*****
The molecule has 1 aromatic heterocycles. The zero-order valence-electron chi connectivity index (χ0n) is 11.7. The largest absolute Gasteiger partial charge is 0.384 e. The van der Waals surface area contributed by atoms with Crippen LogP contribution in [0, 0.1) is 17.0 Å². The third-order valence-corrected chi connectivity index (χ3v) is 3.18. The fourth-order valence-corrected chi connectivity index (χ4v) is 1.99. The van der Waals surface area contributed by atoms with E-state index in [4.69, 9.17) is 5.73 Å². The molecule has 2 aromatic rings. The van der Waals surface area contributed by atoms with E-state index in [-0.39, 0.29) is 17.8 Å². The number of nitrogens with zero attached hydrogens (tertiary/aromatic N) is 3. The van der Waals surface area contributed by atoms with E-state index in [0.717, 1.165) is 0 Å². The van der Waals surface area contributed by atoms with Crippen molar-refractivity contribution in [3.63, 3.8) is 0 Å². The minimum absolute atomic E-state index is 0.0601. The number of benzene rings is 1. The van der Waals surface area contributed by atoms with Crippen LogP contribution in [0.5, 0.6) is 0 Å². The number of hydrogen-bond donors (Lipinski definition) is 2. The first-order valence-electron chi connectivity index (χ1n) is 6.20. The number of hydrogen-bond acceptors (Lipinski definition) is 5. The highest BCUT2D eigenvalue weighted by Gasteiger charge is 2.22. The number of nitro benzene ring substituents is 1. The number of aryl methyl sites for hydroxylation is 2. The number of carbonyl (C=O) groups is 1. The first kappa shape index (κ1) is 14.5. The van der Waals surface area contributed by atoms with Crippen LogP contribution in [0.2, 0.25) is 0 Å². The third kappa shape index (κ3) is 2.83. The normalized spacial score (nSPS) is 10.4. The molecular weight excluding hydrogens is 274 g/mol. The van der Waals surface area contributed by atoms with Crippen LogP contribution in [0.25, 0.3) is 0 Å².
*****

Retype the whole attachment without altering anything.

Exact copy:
The molecule has 1 aromatic heterocycles. The zero-order valence-electron chi connectivity index (χ0n) is 11.7. The largest absolute Gasteiger partial charge is 0.384 e. The van der Waals surface area contributed by atoms with Crippen LogP contribution in [0, 0.1) is 17.0 Å². The third-order valence-corrected chi connectivity index (χ3v) is 3.18. The fourth-order valence-corrected chi connectivity index (χ4v) is 1.99. The van der Waals surface area contributed by atoms with E-state index in [4.69, 9.17) is 5.73 Å². The molecule has 2 aromatic rings. The van der Waals surface area contributed by atoms with E-state index in [-0.39, 0.29) is 17.8 Å². The number of nitrogens with zero attached hydrogens (tertiary/aromatic N) is 3. The van der Waals surface area contributed by atoms with E-state index in [0.717, 1.165) is 0 Å². The van der Waals surface area contributed by atoms with Crippen molar-refractivity contribution in [3.63, 3.8) is 0 Å². The minimum absolute atomic E-state index is 0.0601. The number of benzene rings is 1. The van der Waals surface area contributed by atoms with Crippen LogP contribution in [0.5, 0.6) is 0 Å². The number of hydrogen-bond donors (Lipinski definition) is 2. The first-order valence-electron chi connectivity index (χ1n) is 6.20. The number of hydrogen-bond acceptors (Lipinski definition) is 5. The highest BCUT2D eigenvalue weighted by Gasteiger charge is 2.22. The number of nitro benzene ring substituents is 1. The number of aryl methyl sites for hydroxylation is 2. The number of carbonyl (C=O) groups is 1. The first kappa shape index (κ1) is 14.5. The van der Waals surface area contributed by atoms with Crippen LogP contribution in [0.2, 0.25) is 0 Å². The third kappa shape index (κ3) is 2.83. The normalized spacial score (nSPS) is 10.4. The molecular weight excluding hydrogens is 274 g/mol. The van der Waals surface area contributed by atoms with Crippen LogP contribution in [0.25, 0.3) is 0 Å².